An anonymous reader quotes a report from Bloomberg: Electric buses were seen as a joke at an industry conference in Belgium seven years ago when the Chinese manufacturer BYD showed an early model. Suddenly, buses with battery-powered motors are a serious matter with the potential to revolutionize city transport -- and add to the forces reshaping the energy industry. With China leading the way, making the traditional smog-belching diesel behemoth run on electricity is starting to eat away at fossil fuel demand. The numbers are staggering. China had about 99 percent of the 385,000 electric buses on the roads worldwide in 2017, accounting for 17 percent of the country's entire fleet. Every five weeks, Chinese cities add 9,500 of the zero-emissions transporters -- the equivalent of London's entire working fleet, according Bloomberg New Energy Finance. All this is starting to make an observable reduction in fuel demand. And because they consume 30 times more fuel than average sized cars, their impact on energy use so far has become much greater than the than the passenger sedans produced companies from Tesla to Toyota. For every 1,000 battery-powered buses on the road, about 500 barrels a day of diesel fuel will be displaced from the market, according to BNEF calculations. This year, the volume of fuel buses take off the market may rise 37 percent to 279,000 barrels a day, about as much oil as Greece consumes, according to BNEF.

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posted about 18 hours ago on slashdot
Altaba, the company formerly known as Yahoo, will have to pay a $35 million fine for failing to disclose a 2014 data breach in which hackers stole info on over 500 million accounts. "The U.S. Securities and Exchange Commission announced today that Altaba, which contains Yahoo's remains, agreed to pay the fine to settle charges that it misled investors by not informing them of the hack until September 2016, despite known of it as early as December 2014," reports The Verge. From the report: The SEC goes on to admonish Yahoo for its failure to disclose the breach to investors, saying that the agency wouldn't "second-guess good faith exercises of judgment" but that Yahoo's decisions were "so lacking" that a fine was necessary. Yahoo isn't being fined for having poor security practices, not informing users, or really anything related to the hack happening. The SEC is just mad that investors weren't told about it, because -- as Yahoo even noted in filings to investors -- data breaches can have financial impacts and legal implications. With a breach this large, the SEC believes that was obviously a real risk. "Public companies should have controls and procedures in place to properly evaluate cyber incidents and disclose material information to investors," Jina Choi, director of the SEC's San Francisco Regional Office, said in a statement. The SEC released guidance to public companies on what to disclose about data breaches earlier this year, which could help to avoid similar situations in the future.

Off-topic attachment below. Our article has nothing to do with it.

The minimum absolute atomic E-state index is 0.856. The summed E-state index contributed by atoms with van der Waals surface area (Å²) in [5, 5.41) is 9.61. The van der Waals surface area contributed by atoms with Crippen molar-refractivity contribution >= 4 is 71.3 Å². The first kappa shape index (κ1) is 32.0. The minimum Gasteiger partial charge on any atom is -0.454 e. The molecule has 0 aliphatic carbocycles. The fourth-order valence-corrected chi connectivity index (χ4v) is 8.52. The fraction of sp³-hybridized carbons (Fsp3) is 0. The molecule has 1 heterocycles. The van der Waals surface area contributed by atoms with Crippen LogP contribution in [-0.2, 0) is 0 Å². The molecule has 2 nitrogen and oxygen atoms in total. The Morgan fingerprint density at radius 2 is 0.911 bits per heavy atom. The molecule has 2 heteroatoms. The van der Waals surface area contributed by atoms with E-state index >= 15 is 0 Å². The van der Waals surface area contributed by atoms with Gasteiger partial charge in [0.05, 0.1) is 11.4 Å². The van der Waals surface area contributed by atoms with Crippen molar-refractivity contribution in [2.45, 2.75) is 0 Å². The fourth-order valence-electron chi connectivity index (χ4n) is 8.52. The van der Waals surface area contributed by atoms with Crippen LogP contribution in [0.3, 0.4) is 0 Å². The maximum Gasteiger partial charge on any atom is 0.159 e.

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posted about 18 hours ago on slashdot
hyperclocker shares a report from AnandTech: Samsung has announced the third generation of their high-end consumer NVMe SSDs. The new 970 PRO and 970 EVO M.2 NVMe SSDs use a newer controller and Samsung's latest 64-layer 3D NAND flash memory. The outgoing 960 PRO and 960 EVO were first announced in September 2016 and shipped that fall, so they have had a fairly long run as Samsung's flagship consumer SSDs. Compared to its predecessor, the 970 EVO promises a small improvement in sequential read speed, and a more substantial boost to sequential write speed for all but the smallest 250GB model. Peak random access performance is also substantially improved, but again the 250GB model gets left out, and is actually rated as slower than the 960 EVO 250GB. The warranty on the EVO has been extended from three years to five years, and the write endurance ratings have been increased by 50% to retain almost the same drive writes per day rating. The 970 PRO's performance specs aren't too different from the 970 EVO. Many of the ratings are the same, and the ones that differ are mostly better by just 3-11% for the PRO. There are just two major exceptions to this. First, the PRO doesn't rely on SLC write caching so it can maintain its write speed far longer than the EVO. Second, the rated write endurance of the 970 PRO is twice that of the EVO, going from just over 0.3 Drive Writes Per Day to 0.6 DWPD. Neither of these are an important factor for ordinary consumer use cases, but they help the 970 PRO retain some shine as a premium product.